Executives could be liable if they authorized bribes or knew about the practice but failed to stop it.
In practice, U.S. authorities have usually settled FCPA cases in return for large cash payments from companies, who can sometimes avoid legal admissions of guilt.
Much of the evidence police are examining in the News Corp case was handed over to investigators by the company, who have set up a special clean-up unit in London and hired batteries of lawyers in Britain and the United States, some of whom specialize in FCPA cases, company sources said.
The U.S. Justice Department and Securities and Exchange Commission also have jurisdiction to pursue civil cases against alleged violators of the law.
Bloomberg news service reported last year that Justice Department prosecutors sent News Corp, U.S. parent of Murdoch’s UK media properties, a request for information on alleged payments which journalists made to British police officers in return for news tips.
Sources close to News Corp said the Management and Standards Committee (MSC), the unit which the company set up to deal with phone hacking and related investigations, for some time had been concerned about the consequences of U.S. investigations of possible FCPA violations.
Internet is a “significant vehicle for promoting violent radicalism”
The Washington Post
U.K. may clamp down on the Internet
Britain’s Home Affairs Committee published a report Tuesday on the roots of violent radicalization and it found one culprit: The Web.
“The Committee concludes that the Internet is one of the most significant vehicles for promoting violent radicalism— more so than prisons, universities or places of worship,” a report on the Parliament Web site begins. “The Committee recommends that Internet service providers themselves should be more active in monitoring the material they host… [and] for the removal of material which promotes violent extremism.”
The U.K. already removes plenty of material from the Web. When an outcry began in India on Monday after Google and Facebook announced they were removing pages within the country, a Google Transparency Report showed the U.K. removed just as much.
The British government made 65 separate requests to Google to remove content between January and June of last year, 82 percent of which Google complied with.
Unions call Greek cuts, “brutal, cynical blackmail”
The New York Times
Greek Workers Strike Against New Round of Austerity
Greek workers walked off the job on Tuesday to protest a new barrage of austerity measures being demanded by the country’s foreign creditors in exchange for a second bailout of $170 billion without which Greece faces a potentially catastrophic default within weeks.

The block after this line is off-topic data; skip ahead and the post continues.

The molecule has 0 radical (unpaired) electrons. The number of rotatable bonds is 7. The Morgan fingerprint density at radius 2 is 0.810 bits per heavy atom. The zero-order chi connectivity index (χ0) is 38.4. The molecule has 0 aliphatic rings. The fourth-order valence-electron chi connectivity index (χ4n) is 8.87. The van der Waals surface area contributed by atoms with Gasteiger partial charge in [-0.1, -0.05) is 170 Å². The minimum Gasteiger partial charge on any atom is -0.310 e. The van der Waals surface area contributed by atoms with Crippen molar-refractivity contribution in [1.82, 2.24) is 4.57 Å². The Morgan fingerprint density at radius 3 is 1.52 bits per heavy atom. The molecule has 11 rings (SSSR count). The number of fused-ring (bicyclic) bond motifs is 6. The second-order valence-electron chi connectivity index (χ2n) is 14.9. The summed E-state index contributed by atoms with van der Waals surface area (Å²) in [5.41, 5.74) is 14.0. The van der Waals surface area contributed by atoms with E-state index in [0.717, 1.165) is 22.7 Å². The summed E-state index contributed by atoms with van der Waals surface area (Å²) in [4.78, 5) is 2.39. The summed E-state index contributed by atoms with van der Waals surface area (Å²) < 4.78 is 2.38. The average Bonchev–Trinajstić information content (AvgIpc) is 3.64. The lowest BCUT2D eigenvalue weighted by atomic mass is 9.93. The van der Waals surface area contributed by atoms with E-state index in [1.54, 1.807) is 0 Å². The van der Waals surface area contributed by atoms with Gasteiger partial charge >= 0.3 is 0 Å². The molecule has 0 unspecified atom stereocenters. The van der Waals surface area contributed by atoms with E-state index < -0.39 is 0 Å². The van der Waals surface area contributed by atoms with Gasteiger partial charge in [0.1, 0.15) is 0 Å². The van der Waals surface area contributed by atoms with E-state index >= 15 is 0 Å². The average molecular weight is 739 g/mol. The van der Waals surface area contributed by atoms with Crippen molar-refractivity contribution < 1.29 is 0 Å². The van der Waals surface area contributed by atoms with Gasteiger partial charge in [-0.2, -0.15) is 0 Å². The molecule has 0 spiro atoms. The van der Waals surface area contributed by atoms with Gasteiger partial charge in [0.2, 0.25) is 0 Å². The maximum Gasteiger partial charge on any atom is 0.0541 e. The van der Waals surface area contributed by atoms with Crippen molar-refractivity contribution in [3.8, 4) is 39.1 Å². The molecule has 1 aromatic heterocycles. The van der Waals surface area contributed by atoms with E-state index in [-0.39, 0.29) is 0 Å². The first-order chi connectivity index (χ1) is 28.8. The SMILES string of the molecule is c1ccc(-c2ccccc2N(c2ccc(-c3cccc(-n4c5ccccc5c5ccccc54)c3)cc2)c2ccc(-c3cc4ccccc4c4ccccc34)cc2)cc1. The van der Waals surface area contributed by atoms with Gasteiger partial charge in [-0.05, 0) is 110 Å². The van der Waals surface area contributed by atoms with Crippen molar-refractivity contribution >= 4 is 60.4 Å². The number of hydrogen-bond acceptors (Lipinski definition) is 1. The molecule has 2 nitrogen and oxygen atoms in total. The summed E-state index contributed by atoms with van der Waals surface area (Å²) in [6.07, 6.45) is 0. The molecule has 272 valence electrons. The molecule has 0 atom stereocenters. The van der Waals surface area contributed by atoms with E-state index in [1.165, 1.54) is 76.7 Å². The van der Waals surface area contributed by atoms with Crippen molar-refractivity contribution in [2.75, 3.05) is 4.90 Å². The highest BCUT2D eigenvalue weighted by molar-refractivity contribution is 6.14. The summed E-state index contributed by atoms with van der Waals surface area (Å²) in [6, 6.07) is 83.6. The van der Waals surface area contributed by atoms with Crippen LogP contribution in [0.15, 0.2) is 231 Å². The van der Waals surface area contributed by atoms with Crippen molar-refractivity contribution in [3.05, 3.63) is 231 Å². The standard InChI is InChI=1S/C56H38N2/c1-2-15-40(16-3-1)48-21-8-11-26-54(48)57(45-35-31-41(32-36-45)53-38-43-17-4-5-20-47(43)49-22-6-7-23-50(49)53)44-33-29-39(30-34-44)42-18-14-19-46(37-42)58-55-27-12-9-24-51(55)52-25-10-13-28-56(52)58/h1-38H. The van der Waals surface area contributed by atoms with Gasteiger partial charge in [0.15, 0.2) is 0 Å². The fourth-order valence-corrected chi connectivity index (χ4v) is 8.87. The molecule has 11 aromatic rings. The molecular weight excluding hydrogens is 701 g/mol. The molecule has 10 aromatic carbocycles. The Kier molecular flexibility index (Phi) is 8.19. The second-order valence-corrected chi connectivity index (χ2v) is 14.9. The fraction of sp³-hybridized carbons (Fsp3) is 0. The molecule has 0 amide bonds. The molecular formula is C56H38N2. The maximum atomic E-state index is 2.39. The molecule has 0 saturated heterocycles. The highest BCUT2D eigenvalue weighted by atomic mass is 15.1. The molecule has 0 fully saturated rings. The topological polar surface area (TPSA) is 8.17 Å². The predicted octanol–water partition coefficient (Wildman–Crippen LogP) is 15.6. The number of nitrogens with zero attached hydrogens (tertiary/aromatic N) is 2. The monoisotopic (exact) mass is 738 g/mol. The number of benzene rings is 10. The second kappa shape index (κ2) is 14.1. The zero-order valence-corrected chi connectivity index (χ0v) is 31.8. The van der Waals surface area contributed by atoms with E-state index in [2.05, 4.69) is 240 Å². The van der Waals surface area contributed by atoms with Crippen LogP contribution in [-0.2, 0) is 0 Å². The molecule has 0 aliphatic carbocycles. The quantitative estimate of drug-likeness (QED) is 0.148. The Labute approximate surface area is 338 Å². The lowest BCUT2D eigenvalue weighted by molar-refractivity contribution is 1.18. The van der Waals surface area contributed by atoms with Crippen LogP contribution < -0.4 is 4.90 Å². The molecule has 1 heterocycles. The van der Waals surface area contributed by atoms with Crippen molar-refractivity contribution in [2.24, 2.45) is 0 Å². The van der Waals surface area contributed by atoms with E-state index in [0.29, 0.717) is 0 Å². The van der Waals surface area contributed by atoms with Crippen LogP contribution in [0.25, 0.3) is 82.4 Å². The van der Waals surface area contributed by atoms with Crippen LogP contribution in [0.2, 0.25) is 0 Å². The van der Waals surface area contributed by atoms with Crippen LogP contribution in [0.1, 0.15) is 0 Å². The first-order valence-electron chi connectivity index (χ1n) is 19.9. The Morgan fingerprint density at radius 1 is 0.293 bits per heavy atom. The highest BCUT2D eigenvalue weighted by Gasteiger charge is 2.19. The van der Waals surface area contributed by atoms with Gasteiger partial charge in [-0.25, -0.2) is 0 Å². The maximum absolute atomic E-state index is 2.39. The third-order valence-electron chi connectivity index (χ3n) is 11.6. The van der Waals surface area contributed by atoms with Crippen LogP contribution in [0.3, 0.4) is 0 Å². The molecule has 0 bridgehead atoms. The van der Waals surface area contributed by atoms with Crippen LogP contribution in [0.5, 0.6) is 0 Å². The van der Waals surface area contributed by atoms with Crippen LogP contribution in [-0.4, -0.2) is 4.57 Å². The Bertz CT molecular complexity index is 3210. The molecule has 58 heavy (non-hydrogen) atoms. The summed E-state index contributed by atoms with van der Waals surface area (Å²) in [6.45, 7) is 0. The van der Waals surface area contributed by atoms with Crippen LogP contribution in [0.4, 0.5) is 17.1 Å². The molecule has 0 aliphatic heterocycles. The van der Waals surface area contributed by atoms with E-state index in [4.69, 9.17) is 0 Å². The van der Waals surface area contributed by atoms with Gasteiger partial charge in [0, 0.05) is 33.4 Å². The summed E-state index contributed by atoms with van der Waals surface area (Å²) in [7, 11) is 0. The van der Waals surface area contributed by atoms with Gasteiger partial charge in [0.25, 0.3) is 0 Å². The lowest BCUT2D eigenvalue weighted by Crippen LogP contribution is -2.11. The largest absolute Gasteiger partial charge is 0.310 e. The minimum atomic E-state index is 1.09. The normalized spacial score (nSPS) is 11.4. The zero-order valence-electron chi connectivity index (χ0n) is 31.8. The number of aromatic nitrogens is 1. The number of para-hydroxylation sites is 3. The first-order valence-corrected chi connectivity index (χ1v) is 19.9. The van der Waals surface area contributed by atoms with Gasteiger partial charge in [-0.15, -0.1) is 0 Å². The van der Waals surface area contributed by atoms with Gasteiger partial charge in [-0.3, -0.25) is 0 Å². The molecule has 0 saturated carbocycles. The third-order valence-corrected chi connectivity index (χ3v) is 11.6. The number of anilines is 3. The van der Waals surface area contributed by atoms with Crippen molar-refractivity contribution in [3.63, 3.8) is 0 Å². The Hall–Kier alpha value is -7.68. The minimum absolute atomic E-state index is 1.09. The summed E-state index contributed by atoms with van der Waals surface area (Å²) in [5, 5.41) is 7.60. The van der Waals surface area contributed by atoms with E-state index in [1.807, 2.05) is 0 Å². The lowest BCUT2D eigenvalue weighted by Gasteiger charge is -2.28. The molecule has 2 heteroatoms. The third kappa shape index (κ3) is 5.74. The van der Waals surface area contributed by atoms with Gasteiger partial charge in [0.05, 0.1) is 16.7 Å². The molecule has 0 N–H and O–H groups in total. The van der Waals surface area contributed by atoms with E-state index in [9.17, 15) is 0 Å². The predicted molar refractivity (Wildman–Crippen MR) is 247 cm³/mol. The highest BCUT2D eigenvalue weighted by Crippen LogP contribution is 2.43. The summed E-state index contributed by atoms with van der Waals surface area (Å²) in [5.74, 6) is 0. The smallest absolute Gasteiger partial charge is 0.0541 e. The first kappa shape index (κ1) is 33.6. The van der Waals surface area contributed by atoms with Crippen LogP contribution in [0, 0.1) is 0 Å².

The general strike, the second this year, comes as government officials continued tense talks with representatives of the so-called troika of foreign lenders — the European Commission, the European Central Bank and the International Monetary Fund — on the terms of a new loan program. Negotiations on a crucial writedown on Greek debt, expected to wipe $130 billion off the country’s debt, were continuing in parallel but depend on the success of the bailout deal.
Although airports operated as normal, other transport services were disrupted. Ferries remained moored in the country’s ports and train services were suspended. Public transport workers ran a limited service in Athens to allow protesters to join rallies in the city center. The police said about 10,000 people marched peacefully to Parliament. There was also a separate demonstration by about 10,000 Communist unionists. No arrests or injuries were reported.
The walkout also closes government offices, schools and courts and left hospitals operating on emergency staff. Many shopkeepers, exasperated at the impact of higher taxes and reduced consumer spending, closed down for the day.
The country’s two labor unions are appealing to austerity-weary Greeks to come out in force and protest the measures proposed by creditors which include cuts of around 20 percent in private sector wages, reductions in supplemental pensions, thousands of civil service layoffs and additional cuts to state spending. The measures follow two years of tax increases and wage cuts in the state sector that have pushed the country into a deep recession. Unemployment stands at 19 percent and is quickly rising while the economy, in its fourth year of recession, is expected to contract by 6 percent, according to estimates by the I.M.F.